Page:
Why unlocking your smartphone without permission will be illegal

Kevin Purdy, ITworld:

In October 2012, that Librarian of Congress, tasked with regularly reviewing and determining whether the exceptions to the DMCA are still valid, changed course from previous decisions in 2006 and 2010 and determined that, in short, there exists enough unlocked phones, carrier unlocking options, and other options for consumers, such that unsanctioned unlocking of cellphones no longer needed to be a protected right.

  • This is garbage – the contract pays for the device – there really isn’t a way to get a device cheaper than the unlocked price – why make it illegal if the carrier gets their money back anyways from cancellation fees etc.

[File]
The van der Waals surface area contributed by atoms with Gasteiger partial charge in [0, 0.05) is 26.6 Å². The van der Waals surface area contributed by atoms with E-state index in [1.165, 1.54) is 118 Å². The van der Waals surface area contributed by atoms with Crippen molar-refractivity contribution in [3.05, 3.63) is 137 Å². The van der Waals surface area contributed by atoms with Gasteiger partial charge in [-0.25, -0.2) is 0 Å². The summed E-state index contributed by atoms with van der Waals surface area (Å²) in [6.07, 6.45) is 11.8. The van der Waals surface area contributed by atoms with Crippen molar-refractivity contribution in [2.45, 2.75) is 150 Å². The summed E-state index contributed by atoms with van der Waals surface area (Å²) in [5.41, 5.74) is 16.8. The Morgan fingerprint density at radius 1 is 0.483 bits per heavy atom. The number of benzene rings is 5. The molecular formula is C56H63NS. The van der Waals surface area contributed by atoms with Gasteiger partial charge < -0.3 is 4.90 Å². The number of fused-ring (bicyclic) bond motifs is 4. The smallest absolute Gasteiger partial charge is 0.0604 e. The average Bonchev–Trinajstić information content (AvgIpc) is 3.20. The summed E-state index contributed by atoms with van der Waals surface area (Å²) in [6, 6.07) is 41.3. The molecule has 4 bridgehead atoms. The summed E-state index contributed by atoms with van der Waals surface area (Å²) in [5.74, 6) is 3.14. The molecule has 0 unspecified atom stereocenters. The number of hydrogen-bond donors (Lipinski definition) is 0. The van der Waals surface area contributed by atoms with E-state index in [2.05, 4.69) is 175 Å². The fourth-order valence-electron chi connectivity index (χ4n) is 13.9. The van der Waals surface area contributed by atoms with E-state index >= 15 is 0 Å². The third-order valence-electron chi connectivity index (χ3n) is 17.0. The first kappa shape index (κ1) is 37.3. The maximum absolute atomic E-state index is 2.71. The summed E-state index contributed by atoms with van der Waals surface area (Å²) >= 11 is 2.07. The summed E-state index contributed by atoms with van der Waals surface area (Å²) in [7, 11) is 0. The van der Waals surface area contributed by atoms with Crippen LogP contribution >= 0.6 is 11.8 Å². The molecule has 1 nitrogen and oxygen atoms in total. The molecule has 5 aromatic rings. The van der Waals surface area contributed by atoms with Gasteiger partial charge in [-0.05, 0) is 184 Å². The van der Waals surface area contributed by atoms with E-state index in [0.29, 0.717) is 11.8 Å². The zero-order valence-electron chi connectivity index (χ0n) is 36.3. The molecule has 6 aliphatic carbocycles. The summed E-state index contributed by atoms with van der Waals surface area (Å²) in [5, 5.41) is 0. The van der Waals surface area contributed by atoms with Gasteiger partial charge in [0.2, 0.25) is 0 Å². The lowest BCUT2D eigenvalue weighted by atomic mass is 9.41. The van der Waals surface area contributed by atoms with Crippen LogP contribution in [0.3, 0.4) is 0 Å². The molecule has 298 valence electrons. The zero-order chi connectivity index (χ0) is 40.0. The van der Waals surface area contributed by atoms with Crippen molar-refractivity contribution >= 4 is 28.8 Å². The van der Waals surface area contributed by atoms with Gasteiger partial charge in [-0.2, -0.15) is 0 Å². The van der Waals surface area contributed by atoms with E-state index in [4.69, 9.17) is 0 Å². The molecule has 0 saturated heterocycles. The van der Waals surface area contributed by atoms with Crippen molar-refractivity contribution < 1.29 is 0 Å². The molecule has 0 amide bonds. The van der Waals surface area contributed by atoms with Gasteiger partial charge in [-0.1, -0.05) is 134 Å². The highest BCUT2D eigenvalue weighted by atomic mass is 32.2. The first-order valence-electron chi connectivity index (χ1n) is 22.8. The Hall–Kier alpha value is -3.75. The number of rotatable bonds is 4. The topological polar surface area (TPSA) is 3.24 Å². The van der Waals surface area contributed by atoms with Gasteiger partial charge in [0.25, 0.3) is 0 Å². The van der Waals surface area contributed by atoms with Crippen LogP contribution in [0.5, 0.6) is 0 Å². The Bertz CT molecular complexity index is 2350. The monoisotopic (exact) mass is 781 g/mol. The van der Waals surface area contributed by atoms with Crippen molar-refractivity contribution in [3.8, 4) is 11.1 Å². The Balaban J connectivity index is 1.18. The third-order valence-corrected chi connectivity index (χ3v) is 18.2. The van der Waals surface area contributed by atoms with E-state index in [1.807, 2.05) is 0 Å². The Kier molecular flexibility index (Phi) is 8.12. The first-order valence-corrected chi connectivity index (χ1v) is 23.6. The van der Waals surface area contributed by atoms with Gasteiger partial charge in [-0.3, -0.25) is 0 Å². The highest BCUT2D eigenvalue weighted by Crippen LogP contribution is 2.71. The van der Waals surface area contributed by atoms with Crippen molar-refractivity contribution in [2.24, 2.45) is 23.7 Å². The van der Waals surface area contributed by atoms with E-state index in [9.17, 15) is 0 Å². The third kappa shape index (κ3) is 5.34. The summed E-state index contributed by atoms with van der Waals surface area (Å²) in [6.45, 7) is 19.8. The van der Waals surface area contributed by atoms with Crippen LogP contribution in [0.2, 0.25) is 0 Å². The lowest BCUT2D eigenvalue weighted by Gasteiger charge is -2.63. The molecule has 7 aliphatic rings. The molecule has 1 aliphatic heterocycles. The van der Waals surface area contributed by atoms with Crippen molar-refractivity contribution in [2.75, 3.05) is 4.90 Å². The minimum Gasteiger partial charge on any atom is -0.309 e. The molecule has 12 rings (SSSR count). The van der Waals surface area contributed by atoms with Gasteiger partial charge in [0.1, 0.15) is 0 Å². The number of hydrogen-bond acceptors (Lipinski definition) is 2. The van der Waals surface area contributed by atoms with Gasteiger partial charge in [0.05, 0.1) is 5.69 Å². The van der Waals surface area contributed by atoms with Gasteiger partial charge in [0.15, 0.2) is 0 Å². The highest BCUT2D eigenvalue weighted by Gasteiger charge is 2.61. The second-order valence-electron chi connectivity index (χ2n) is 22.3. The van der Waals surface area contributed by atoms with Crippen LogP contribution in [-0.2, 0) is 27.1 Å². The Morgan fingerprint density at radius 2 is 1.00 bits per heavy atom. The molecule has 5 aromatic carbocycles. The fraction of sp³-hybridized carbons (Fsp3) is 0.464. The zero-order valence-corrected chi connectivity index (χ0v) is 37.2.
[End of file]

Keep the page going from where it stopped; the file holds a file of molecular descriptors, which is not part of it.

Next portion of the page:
• lucascott

      Perhaps the article didn’t make it clear but since about six months ago the carriers started issuing unlocks on request if you were out of contract. That remains legal.

      What this is about is those online services that are using jailbreaks or illegal access to carrier systems to unlock phones.

      • I hadn’t heard about this. How does that work? Can the carrier physically unlock the phone once you opt not to renew the contract?

  • samdchuck

    Damn librarians.

  • Hardik Panjwani

    Its a good thing. More people will realize that its better to look for contract free services. Should aid in breaking the US carrier duopoly.

    • No. Stupid law is not good, no matter how good outcome is.

  • Good for Android.

    You always can wipe your phone (= remove software) and install your own, 100% open source (GPL) version.

    At least tinkers have a choice on Android phones.

    • I get tired of tinkering when I have actual work to do.

    • Steven Fisher

      Removing legal protection for unlocking phones affects unlocking Android devices exactly the same as any other phone.